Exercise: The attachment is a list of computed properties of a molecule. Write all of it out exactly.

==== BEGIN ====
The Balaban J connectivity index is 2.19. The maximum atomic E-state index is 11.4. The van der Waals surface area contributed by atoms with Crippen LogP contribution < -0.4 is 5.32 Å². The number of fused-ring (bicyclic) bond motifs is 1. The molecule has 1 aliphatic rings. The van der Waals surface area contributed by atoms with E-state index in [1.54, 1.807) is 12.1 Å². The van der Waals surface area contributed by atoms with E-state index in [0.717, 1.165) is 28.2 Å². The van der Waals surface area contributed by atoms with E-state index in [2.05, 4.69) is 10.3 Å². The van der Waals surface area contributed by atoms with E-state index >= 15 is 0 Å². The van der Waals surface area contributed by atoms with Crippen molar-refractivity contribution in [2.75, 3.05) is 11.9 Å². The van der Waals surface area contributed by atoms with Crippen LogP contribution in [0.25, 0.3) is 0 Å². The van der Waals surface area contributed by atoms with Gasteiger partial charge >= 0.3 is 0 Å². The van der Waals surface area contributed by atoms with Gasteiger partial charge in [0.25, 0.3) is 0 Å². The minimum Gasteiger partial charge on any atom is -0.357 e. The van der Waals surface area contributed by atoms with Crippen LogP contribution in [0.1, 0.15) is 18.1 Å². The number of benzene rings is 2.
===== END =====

The Balaban J connectivity index is 2.19. The maximum atomic E-state index is 11.4. The van der Waals surface area contributed by atoms with Crippen LogP contribution < -0.4 is 5.32 Å². The number of fused-ring (bicyclic) bond motifs is 1. The molecule has 1 aliphatic rings. The van der Waals surface area contributed by atoms with E-state index in [1.54, 1.807) is 12.1 Å². The van der Waals surface area contributed by atoms with E-state index in [0.717, 1.165) is 28.2 Å². The van der Waals surface area contributed by atoms with E-state index in [2.05, 4.69) is 10.3 Å². The van der Waals surface area contributed by atoms with E-state index >= 15 is 0 Å². The van der Waals surface area contributed by atoms with Crippen molar-refractivity contribution in [2.75, 3.05) is 11.9 Å². The van der Waals surface area contributed by atoms with Crippen LogP contribution in [0.25, 0.3) is 0 Å². The van der Waals surface area contributed by atoms with Gasteiger partial charge >= 0.3 is 0 Å². The van der Waals surface area contributed by atoms with Gasteiger partial charge in [0.25, 0.3) is 0 Å². The minimum Gasteiger partial charge on any atom is -0.357 e. The van der Waals surface area contributed by atoms with Crippen LogP contribution in [0.1, 0.15) is 18.1 Å². The number of benzene rings is 2.